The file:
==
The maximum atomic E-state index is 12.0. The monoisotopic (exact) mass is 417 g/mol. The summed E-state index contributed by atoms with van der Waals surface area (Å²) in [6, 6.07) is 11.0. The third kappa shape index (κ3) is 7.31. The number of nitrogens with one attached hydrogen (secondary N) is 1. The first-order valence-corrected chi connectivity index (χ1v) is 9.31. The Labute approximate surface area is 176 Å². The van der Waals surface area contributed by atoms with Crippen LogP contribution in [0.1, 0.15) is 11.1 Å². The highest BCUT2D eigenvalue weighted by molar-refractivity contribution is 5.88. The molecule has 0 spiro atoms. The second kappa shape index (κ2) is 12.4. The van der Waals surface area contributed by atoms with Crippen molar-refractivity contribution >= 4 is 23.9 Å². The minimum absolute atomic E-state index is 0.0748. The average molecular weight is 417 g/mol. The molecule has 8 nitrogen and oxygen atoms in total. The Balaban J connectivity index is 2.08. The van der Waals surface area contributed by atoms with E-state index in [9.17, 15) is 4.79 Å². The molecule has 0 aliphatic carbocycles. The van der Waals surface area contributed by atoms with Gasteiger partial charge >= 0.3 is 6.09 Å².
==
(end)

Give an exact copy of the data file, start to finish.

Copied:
The maximum atomic E-state index is 12.0. The monoisotopic (exact) mass is 417 g/mol. The summed E-state index contributed by atoms with van der Waals surface area (Å²) in [6, 6.07) is 11.0. The third kappa shape index (κ3) is 7.31. The number of nitrogens with one attached hydrogen (secondary N) is 1. The first-order valence-corrected chi connectivity index (χ1v) is 9.31. The Labute approximate surface area is 176 Å². The van der Waals surface area contributed by atoms with Crippen LogP contribution in [0.1, 0.15) is 11.1 Å². The highest BCUT2D eigenvalue weighted by molar-refractivity contribution is 5.88. The molecule has 0 spiro atoms. The second kappa shape index (κ2) is 12.4. The van der Waals surface area contributed by atoms with Crippen molar-refractivity contribution >= 4 is 23.9 Å². The minimum absolute atomic E-state index is 0.0748. The average molecular weight is 417 g/mol. The molecule has 8 nitrogen and oxygen atoms in total. The Balaban J connectivity index is 2.08. The van der Waals surface area contributed by atoms with E-state index in [9.17, 15) is 4.79 Å². The molecule has 0 aliphatic carbocycles. The van der Waals surface area contributed by atoms with Gasteiger partial charge >= 0.3 is 6.09 Å².